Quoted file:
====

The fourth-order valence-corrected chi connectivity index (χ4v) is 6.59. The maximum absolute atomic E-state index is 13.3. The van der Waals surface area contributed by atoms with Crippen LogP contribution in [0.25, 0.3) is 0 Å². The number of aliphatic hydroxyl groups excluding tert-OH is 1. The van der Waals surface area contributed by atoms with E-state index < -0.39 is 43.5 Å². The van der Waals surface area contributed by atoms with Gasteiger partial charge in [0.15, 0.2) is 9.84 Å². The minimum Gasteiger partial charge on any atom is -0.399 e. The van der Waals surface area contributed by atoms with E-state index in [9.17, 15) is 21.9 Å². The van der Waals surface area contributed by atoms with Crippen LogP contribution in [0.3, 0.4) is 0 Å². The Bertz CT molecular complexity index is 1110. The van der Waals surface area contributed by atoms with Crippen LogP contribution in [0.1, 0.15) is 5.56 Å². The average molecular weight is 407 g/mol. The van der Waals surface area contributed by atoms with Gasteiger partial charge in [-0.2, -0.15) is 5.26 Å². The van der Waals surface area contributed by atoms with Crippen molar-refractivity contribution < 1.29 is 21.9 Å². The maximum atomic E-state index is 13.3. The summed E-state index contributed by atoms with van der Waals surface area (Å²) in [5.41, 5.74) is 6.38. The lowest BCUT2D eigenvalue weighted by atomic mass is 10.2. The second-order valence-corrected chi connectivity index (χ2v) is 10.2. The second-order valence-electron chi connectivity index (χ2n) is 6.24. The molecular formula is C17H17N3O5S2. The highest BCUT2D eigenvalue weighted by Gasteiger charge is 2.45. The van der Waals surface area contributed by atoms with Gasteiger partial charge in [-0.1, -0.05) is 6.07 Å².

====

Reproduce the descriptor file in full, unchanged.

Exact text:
The fourth-order valence-corrected chi connectivity index (χ4v) is 6.59. The maximum absolute atomic E-state index is 13.3. The van der Waals surface area contributed by atoms with Crippen LogP contribution in [0.25, 0.3) is 0 Å². The number of aliphatic hydroxyl groups excluding tert-OH is 1. The van der Waals surface area contributed by atoms with E-state index < -0.39 is 43.5 Å². The van der Waals surface area contributed by atoms with Gasteiger partial charge in [0.15, 0.2) is 9.84 Å². The minimum Gasteiger partial charge on any atom is -0.399 e. The van der Waals surface area contributed by atoms with E-state index in [9.17, 15) is 21.9 Å². The van der Waals surface area contributed by atoms with Crippen LogP contribution in [0.3, 0.4) is 0 Å². The Bertz CT molecular complexity index is 1110. The van der Waals surface area contributed by atoms with Crippen LogP contribution in [0.1, 0.15) is 5.56 Å². The average molecular weight is 407 g/mol. The van der Waals surface area contributed by atoms with Gasteiger partial charge in [-0.2, -0.15) is 5.26 Å². The van der Waals surface area contributed by atoms with Crippen molar-refractivity contribution < 1.29 is 21.9 Å². The maximum atomic E-state index is 13.3. The summed E-state index contributed by atoms with van der Waals surface area (Å²) in [5.41, 5.74) is 6.38. The lowest BCUT2D eigenvalue weighted by atomic mass is 10.2. The second-order valence-corrected chi connectivity index (χ2v) is 10.2. The second-order valence-electron chi connectivity index (χ2n) is 6.24. The molecular formula is C17H17N3O5S2. The highest BCUT2D eigenvalue weighted by Gasteiger charge is 2.45. The van der Waals surface area contributed by atoms with Gasteiger partial charge in [-0.1, -0.05) is 6.07 Å².